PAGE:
Beads, they’re sewn so tight
Beads, they’re sewn so tight features the work of four contemporary artists who innovate in the field of beading and quillwork. Over 40 beaded works by Bev Koski, Katie Longboat, Jean Marshall, and Olivia Whetung included in the this exhibition guest curated by Lisa Myers and organized by the Textile Museum of Canada in Toronto.
In beadwork, threads create structure and hold beads together, creating a seemingly invisible scaffold. Beads offer a metaphor to consider the social and political relations and patterns that shape traditions both in the family and the community. From weaving to loom-work and embroidery, the artwork gathered for this exhibition threads together formal aspects of art making such as colour and composition with critical issues such as language retention, stereotypes, and social and environmental injustices for Indigenous people.
Bev Koski’s new beaded series consists of swatches of modernist abstract patterns found in day-to-day life, from product packaging to family photographs. Pattern is also a focus of Katie Longboat’s study of her Cree grandmother’s bead designs, which inform her experimentation with Cree floral design and Haudenosaunee raised beadwork. Jean Marshall’s floral beaded mittens and quill-adorned moccasins which are arranged in a circle, suggesting the gathering of Treaty #9 leaders to contend with economic development and environmental degradation. Olivia Whetung’s loom works highlight both the presence and absence of beads, asserting a visual vocabulary of place.
About the Artists
Bev Koski is an Anishnabekwe artist who lives in Vancouver. She is a graduate of the Ontario College of Art and has a BFA from York University. Koski was involved for many years with 7th Generation Image Makers, an art and mural program for Indigenous youth, run by Native Child and Family Services of Toronto. She has shown her work at the Harbourfront Centre in Toronto, Kamloops Art Gallery, Carleton Art Gallery, Thunder Bay Art Gallery, Gallery 44, and Oakville Galleries. She is a constant beader.
Katie Longboat is both Mohawk and Cree from Six Nations of the Grand River and is currently living and working in Toronto. She began her beading journey at the age of 14, inspired by the beautiful beadwork worn by traditional and contemporary dancers at local powwows. Katie took an interest in other beading styles and began to merge traditional First Nations beadwork with contemporary practices. She enjoys creating intricate pieces that pull together traditional Cree florals, Iroquois raised beading and contemporary jewellery making techniques. Katie works full time as a Child and Youth Counsellor and teaches beading classes at the Native Canadian Centre of Toronto and other community organizations.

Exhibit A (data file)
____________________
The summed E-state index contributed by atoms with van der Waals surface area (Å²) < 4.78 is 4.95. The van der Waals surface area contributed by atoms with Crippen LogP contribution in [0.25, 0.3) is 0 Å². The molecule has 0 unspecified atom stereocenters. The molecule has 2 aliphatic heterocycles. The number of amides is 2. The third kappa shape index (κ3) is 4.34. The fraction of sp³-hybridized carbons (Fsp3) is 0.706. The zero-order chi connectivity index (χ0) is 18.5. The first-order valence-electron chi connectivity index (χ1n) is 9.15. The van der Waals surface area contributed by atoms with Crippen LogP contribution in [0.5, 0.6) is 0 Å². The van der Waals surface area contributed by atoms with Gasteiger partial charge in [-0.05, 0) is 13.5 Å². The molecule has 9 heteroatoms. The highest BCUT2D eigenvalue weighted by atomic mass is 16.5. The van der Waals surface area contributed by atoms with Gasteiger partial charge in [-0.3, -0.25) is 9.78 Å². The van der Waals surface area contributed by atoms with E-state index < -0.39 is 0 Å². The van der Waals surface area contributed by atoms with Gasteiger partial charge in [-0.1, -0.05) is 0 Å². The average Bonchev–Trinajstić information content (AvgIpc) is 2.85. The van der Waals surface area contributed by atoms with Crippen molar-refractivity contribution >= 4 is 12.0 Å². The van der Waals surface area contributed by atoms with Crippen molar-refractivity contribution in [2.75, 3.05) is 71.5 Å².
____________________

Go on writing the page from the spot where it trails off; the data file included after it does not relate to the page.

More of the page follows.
Jean Marshall is of Anishinaabe/English descent, born and raised in Thunder Bay. She comes from Kitchenuhmaykoosib, also known as Big Trout Lake. She currently lives along the shore of Lake Superior, on the lands of Animikii-Wajiw/Thunder Mountain also known as Fort William First Nation, ON. Marshall loves working with beads, fabric and porcupine quills and has learned her practice through observation, mentorship, and by participating in residencies. She admires the creative thinkers Patricia Ningewance, Rebecca Belmore, Christian Chapman and the late Ahmoo Angeconeb. Her work focuses on land, identity, community, and language. She was the recipient of the K.M Hunter Award in 2012 and the REVEAL, Indigenous Art Award in 2017.
Olivia Whetung is Anishinaabekwe and a member of Curve Lake First Nation. She completed her BFA with a minor in anishinaabemowin at Algoma University in 2013, and her MFA at the University of British Columbia in 2016. Whetung works in various media including beadwork, printmaking, and digital media. Her work explores acts of/active native presence, as well as the challenges of working with/in/through Indigenous languages in an art world dominated by the English language. Her work is informed in part by her experiences as an anishinaabemowin learner. Whetung is from the area now called the Kawarthas, and presently resides on Chemong Lake, ON.
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